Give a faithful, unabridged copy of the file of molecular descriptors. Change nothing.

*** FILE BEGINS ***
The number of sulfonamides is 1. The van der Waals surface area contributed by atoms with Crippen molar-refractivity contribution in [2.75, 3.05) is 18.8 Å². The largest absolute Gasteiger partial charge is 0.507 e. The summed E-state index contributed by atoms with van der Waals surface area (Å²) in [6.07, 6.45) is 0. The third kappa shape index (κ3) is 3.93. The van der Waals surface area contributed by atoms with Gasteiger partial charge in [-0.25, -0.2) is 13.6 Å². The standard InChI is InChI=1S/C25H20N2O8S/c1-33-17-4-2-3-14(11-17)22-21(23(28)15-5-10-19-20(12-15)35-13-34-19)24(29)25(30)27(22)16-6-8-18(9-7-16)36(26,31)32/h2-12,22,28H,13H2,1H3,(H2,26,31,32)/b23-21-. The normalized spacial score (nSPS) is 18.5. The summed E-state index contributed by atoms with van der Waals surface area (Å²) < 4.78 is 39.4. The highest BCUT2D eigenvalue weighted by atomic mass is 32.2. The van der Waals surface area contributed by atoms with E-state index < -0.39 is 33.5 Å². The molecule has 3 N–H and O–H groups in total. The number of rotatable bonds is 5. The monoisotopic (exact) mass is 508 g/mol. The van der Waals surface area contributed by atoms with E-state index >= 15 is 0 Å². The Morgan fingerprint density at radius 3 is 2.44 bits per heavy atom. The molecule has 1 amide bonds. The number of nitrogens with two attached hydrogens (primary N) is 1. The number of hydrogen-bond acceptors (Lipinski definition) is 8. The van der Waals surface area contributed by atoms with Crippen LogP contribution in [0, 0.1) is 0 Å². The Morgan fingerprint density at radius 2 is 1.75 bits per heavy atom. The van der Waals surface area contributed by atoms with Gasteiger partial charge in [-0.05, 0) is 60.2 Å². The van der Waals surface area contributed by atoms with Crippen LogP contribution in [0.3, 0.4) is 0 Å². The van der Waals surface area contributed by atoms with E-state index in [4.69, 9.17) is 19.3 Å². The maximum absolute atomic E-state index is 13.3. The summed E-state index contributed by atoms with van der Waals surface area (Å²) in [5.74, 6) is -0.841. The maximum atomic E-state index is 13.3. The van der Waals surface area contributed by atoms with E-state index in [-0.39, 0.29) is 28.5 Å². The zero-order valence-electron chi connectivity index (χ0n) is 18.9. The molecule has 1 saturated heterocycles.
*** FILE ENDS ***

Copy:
The number of sulfonamides is 1. The van der Waals surface area contributed by atoms with Crippen molar-refractivity contribution in [2.75, 3.05) is 18.8 Å². The largest absolute Gasteiger partial charge is 0.507 e. The summed E-state index contributed by atoms with van der Waals surface area (Å²) in [6.07, 6.45) is 0. The third kappa shape index (κ3) is 3.93. The van der Waals surface area contributed by atoms with Gasteiger partial charge in [-0.25, -0.2) is 13.6 Å². The standard InChI is InChI=1S/C25H20N2O8S/c1-33-17-4-2-3-14(11-17)22-21(23(28)15-5-10-19-20(12-15)35-13-34-19)24(29)25(30)27(22)16-6-8-18(9-7-16)36(26,31)32/h2-12,22,28H,13H2,1H3,(H2,26,31,32)/b23-21-. The normalized spacial score (nSPS) is 18.5. The summed E-state index contributed by atoms with van der Waals surface area (Å²) < 4.78 is 39.4. The highest BCUT2D eigenvalue weighted by atomic mass is 32.2. The van der Waals surface area contributed by atoms with E-state index < -0.39 is 33.5 Å². The molecule has 3 N–H and O–H groups in total. The number of rotatable bonds is 5. The monoisotopic (exact) mass is 508 g/mol. The van der Waals surface area contributed by atoms with E-state index >= 15 is 0 Å². The Morgan fingerprint density at radius 3 is 2.44 bits per heavy atom. The molecule has 1 amide bonds. The number of nitrogens with two attached hydrogens (primary N) is 1. The number of hydrogen-bond acceptors (Lipinski definition) is 8. The van der Waals surface area contributed by atoms with Crippen LogP contribution in [0, 0.1) is 0 Å². The Morgan fingerprint density at radius 2 is 1.75 bits per heavy atom. The van der Waals surface area contributed by atoms with Gasteiger partial charge in [-0.05, 0) is 60.2 Å². The van der Waals surface area contributed by atoms with Crippen LogP contribution in [0.3, 0.4) is 0 Å². The van der Waals surface area contributed by atoms with E-state index in [4.69, 9.17) is 19.3 Å². The maximum absolute atomic E-state index is 13.3. The summed E-state index contributed by atoms with van der Waals surface area (Å²) in [5.74, 6) is -0.841. The maximum atomic E-state index is 13.3. The van der Waals surface area contributed by atoms with E-state index in [-0.39, 0.29) is 28.5 Å². The zero-order valence-electron chi connectivity index (χ0n) is 18.9. The molecule has 1 saturated heterocycles.